OpenVoiceOS Quickstart - Next Steps

Woo Woo!! You Have A Running OVOS Device!! Now what?

Prebuilt images come with a default set of skills installed, including, but not limited to the date/time, and weather. Give them a shot.

Speak these commands and enjoy the spoils:

Hey Mycroft, what time is it?

Hey Mycroft, what is today's date?

Hey Mycroft, what is the weather today?

Hey Mycroft, will it rain today?

While there are several default skills installed, there are many more available to be used. The link below will show you how to find and install more skills.

Installing Skills

But wait, there's more!!

OVOS is highly configurable, and uses a file in either JSON or YAML format to provide these options. While in most cases, OVOS should just work, sometimes you either need to, or want to change some options.

OVOS Configuration

OVOS ships with a default TTS (Text to Speech) engine which speaks in the original Alan-Pope voice that Mycroft used. There are MANY more to choose from. The following link will help you choose and configure a different voice for your assistant.

Configuring TTS

Your device does not understand your voice when you speak? There are options for different STT (Speech To Text) engines also. Some work better than others, but can provide less privacy.

Changing STT

Your OVOS assistant uses a "wake word" which lets it know it is time to start listening to your commands. By default, the phrase to wake OVOS is Hey Mycroft. This, like most things in OVOS, is totally configurable. Follow the link to learn more.

Changing the Wake Word

PHAL plugins allow OVOS to interact with the underlying hardware and operating system. Several are available, and may be installed and run together.

Configuring PHAL

OVOS ships with default services available to the public to use. These include public TTS and STT servers, a weather API provided by OpenMeteo, access to Wolfram, and more. Since OVOS is an open and private system, you can also change these to your own preferences.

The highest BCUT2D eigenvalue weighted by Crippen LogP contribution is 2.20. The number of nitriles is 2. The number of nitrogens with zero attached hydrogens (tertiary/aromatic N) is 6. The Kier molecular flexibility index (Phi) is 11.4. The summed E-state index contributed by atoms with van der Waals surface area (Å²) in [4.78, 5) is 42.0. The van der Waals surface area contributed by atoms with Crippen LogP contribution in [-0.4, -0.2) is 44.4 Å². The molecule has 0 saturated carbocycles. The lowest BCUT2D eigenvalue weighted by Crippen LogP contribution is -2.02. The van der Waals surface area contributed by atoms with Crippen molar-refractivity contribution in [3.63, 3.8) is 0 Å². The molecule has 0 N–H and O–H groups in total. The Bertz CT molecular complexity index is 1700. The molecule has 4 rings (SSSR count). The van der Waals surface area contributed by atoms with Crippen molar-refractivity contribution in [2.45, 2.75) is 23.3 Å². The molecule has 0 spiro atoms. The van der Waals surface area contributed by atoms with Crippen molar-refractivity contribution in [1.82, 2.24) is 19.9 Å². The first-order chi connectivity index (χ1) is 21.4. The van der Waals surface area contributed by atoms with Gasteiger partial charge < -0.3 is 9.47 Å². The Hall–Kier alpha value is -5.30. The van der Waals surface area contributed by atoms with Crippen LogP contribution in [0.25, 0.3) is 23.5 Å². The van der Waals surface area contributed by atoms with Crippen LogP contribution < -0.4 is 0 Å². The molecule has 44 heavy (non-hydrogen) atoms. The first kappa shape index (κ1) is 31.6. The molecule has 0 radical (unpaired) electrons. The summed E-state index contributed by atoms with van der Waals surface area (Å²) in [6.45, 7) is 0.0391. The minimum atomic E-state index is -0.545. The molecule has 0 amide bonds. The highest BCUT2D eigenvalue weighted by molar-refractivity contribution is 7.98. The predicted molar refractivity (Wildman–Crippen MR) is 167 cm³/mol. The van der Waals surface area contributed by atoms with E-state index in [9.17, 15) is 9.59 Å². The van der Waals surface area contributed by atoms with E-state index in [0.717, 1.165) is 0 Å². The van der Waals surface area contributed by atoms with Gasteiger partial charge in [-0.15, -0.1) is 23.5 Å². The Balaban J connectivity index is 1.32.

Install your own Services WIP

Interacting by command line

While OVOS is primarily a voice-driven platform, sometimes it makes sense to interact by CLI for troubleshooting, testing, or development. OVOS ships several tools with ovos-bus-client in most distros.


Typing the command ovos-listen will make the listener service start listening for voice commands. If you haven't set up a wakeword or you're having issues with your wakeword, this can be a good way to check if the entire listener is not working.


The ovos-speak command will tell the assistant to speak whatever you type after it. This command can be useful for demonstrations or to play pranks on nearby family members or roommates. For example:

$ ovos-speak "Look ma, no data shared with big companies!"

Note the quotes - you must include the quotes, otherwise the assistant would only say "look."


The ovos-say-to command will send an utterance to the assistant, to be processed normally by the assistant. It effectively skips the speech-to-text portion of the interaction. This command is useful in situations where you can't or don't want to speak to the assistant - for example, when roommates or family members are sleeping, or you're already typing to test new skill code.


$ ovos-say-to "What time is it?"

Again, note the quotes. Without quotes only the first word will be sent to the assistant, which will typically result in an error.